By Kim ODonnel | November 13, 2007; 09:46 AM ET | Comments (0)

The Great Pumpkin Menu

Do you say "pumpkin" or "squash"? Pumpkin has a much better ring to it, I think; as Elizabeth Schneider writes in "Vegetables: From Amaranth to Zucchini," it's "a more pleasing word to me than the long-winded term 'large hard-skinned squash.'" So when did we North Americans botch up the works and start calling the Halloween jack o'lantern a pumpkin and recognize the rest of the cucurbita maxima, moschata and pepo families as "squash?" Why can't we keep things simple like lovers of orange-fleshed vined plants in other parts of the world -- Australia, the Caribbean and southern Africa -- and call a pumpkin a pumpkin? (Because it would be too easy, like metrics.) Pumpkin still life: Golden Kabocha (left); Butternut (rear) and Buttercup (right) (Kim O'Donnel). Whatever you call the tough-skinned beauties, they are autumnal eye candy, showing off their glistening oranges, golds, gray-blues and Mallard greens, and their many...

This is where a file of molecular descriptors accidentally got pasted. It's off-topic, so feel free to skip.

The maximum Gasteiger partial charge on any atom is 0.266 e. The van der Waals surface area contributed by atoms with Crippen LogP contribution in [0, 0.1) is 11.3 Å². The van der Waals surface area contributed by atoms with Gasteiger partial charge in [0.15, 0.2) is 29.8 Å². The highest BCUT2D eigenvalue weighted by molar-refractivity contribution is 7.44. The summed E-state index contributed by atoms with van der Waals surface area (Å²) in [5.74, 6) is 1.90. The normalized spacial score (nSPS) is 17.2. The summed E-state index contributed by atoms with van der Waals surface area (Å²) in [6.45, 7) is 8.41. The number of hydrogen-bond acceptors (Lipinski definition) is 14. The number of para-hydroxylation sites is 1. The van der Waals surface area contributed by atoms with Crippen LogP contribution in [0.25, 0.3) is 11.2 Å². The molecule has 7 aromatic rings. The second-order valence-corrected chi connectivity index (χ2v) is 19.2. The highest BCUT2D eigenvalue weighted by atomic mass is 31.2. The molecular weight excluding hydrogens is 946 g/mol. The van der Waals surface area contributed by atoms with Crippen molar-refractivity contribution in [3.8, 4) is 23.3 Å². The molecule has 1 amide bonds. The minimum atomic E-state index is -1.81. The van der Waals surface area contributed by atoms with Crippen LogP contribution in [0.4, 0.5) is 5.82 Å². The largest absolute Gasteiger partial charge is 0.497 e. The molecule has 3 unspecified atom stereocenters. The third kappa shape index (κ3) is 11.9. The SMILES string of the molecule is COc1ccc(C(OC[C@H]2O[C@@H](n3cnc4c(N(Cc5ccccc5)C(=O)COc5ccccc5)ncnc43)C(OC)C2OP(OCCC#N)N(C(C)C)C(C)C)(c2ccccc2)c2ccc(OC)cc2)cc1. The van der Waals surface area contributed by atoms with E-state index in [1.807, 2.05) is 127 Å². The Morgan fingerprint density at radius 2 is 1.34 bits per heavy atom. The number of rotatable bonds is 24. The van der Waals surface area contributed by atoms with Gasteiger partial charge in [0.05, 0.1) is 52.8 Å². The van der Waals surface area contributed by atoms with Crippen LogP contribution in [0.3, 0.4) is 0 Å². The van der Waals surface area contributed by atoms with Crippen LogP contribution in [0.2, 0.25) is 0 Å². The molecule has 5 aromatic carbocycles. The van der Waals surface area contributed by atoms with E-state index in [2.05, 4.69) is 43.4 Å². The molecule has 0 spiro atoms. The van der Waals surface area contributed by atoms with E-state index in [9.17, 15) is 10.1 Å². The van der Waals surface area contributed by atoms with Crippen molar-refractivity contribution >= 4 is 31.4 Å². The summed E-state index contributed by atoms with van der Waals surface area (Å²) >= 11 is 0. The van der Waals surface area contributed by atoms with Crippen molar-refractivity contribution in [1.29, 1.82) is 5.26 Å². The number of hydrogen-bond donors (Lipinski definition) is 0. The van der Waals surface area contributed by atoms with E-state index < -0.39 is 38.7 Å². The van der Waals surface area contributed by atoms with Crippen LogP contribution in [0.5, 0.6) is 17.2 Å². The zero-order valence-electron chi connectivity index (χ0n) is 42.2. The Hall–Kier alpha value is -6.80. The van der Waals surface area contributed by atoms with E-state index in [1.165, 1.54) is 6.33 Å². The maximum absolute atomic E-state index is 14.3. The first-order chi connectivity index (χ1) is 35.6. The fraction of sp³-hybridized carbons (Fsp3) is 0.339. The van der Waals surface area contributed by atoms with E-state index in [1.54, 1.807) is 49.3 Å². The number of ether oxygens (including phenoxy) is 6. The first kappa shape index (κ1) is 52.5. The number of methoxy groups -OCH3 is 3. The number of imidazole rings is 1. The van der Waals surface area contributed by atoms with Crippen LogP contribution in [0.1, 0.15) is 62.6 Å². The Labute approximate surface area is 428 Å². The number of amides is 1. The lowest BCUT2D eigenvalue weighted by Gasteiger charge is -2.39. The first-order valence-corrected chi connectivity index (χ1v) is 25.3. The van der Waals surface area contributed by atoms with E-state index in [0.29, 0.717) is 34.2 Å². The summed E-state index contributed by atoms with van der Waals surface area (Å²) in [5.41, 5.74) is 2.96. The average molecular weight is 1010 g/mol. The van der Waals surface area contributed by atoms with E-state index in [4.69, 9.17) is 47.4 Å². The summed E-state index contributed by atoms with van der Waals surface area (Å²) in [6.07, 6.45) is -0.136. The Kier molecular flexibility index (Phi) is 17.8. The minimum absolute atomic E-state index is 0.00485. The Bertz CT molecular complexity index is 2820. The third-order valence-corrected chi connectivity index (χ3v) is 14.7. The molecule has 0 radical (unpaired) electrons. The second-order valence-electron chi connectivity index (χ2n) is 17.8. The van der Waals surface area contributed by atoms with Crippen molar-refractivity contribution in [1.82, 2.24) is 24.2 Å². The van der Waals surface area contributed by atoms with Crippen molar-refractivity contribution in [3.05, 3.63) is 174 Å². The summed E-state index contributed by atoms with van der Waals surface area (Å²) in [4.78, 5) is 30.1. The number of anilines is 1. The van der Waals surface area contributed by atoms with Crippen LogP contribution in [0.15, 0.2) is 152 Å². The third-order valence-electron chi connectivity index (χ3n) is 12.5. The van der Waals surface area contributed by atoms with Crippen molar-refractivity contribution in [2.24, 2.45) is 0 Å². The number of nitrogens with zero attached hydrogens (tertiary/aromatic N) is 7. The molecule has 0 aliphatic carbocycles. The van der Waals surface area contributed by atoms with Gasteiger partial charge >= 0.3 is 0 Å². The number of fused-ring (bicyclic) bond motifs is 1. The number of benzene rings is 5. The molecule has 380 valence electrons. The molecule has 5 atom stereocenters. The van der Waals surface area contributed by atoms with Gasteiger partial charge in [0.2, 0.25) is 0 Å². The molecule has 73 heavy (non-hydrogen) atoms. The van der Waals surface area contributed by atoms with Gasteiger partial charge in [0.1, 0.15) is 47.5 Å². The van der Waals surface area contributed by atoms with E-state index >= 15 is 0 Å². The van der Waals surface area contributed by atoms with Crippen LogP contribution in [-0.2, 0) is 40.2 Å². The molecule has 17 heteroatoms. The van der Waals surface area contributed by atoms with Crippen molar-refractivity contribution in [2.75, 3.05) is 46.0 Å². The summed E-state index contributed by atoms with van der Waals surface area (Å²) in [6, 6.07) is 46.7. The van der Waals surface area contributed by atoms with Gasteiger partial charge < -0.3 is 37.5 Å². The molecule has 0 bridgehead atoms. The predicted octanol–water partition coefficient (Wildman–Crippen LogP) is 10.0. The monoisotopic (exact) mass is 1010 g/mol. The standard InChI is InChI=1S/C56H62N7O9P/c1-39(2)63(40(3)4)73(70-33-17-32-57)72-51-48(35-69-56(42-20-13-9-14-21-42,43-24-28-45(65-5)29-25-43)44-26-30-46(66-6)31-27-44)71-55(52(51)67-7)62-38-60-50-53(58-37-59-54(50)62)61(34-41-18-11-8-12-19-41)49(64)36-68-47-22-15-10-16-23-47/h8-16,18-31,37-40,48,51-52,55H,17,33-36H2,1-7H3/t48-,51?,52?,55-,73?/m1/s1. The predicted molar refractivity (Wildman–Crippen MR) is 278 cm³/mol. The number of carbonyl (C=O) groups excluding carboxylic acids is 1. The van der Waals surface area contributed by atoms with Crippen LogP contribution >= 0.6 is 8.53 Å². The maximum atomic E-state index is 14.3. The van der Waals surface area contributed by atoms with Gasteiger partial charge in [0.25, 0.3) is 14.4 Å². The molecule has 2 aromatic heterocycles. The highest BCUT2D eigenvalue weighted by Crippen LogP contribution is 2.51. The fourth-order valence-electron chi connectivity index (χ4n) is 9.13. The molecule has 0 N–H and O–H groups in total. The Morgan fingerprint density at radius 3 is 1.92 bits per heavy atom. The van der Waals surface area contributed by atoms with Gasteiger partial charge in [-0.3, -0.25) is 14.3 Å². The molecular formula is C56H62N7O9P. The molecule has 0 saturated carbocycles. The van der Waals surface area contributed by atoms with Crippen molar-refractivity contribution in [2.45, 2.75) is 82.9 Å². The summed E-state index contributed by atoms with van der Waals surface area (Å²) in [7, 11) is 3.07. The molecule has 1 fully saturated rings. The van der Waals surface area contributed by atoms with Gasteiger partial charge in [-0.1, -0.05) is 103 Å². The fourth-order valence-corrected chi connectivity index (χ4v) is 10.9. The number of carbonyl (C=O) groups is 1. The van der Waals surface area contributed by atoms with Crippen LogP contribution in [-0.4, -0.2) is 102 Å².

By Kim ODonnel | October 23, 2007; 07:27 AM ET | Comments (7)

A Sweet Potato Two-Fer

I had a moment yesterday that only can happen at the neighborhood farmers' market, an affirming moment when I exclaim, "This is why I shop locally!" As I glanced over the selection of seasonal fruits and veg at the stand of Flowers of the Forest Farm in Great Mills, Md., I spotted a crate of greens that I had never seen before. The I saw the sign which read: "Sweet Potato Greens, $2/pound." Sweet potatoes and their sweet, tender greens. (Kim O'Donnel) I asked the farmer how I might prepare them - they are so tender, and she agreed, mentioning they might go well in a raw salad with other greens. Then James, the vendor who sells baked goods for Grace's Pastries, walked over and chimed in. He says back home in his native Liberia sweet potato greens are a beloved dish. "We fry them," he says, looking excited to...